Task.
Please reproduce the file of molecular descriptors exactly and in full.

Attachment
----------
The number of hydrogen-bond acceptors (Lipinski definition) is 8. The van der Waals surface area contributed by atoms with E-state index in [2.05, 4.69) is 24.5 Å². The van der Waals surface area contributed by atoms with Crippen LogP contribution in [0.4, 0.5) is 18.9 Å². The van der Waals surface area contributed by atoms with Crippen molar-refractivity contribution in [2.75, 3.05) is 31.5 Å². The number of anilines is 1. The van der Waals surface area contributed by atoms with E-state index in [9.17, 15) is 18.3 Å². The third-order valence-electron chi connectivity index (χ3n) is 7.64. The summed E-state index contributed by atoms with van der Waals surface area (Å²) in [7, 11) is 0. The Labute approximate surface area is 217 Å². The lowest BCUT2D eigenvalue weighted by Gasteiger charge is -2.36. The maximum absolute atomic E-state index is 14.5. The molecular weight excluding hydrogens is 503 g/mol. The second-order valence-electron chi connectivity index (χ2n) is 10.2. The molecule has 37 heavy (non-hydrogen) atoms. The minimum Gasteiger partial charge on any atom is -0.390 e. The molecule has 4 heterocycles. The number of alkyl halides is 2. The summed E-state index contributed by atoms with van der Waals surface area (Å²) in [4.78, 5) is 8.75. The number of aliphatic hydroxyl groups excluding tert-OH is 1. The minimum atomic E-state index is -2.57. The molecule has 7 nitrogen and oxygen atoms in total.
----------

The number of hydrogen-bond acceptors (Lipinski definition) is 8. The van der Waals surface area contributed by atoms with E-state index in [2.05, 4.69) is 24.5 Å². The van der Waals surface area contributed by atoms with Crippen LogP contribution in [0.4, 0.5) is 18.9 Å². The van der Waals surface area contributed by atoms with Crippen molar-refractivity contribution in [2.75, 3.05) is 31.5 Å². The number of anilines is 1. The van der Waals surface area contributed by atoms with E-state index in [9.17, 15) is 18.3 Å². The third-order valence-electron chi connectivity index (χ3n) is 7.64. The summed E-state index contributed by atoms with van der Waals surface area (Å²) in [7, 11) is 0. The Labute approximate surface area is 217 Å². The lowest BCUT2D eigenvalue weighted by Gasteiger charge is -2.36. The maximum absolute atomic E-state index is 14.5. The molecular weight excluding hydrogens is 503 g/mol. The second-order valence-electron chi connectivity index (χ2n) is 10.2. The molecule has 37 heavy (non-hydrogen) atoms. The minimum Gasteiger partial charge on any atom is -0.390 e. The molecule has 4 heterocycles. The number of alkyl halides is 2. The summed E-state index contributed by atoms with van der Waals surface area (Å²) in [4.78, 5) is 8.75. The number of aliphatic hydroxyl groups excluding tert-OH is 1. The minimum atomic E-state index is -2.57. The molecule has 7 nitrogen and oxygen atoms in total.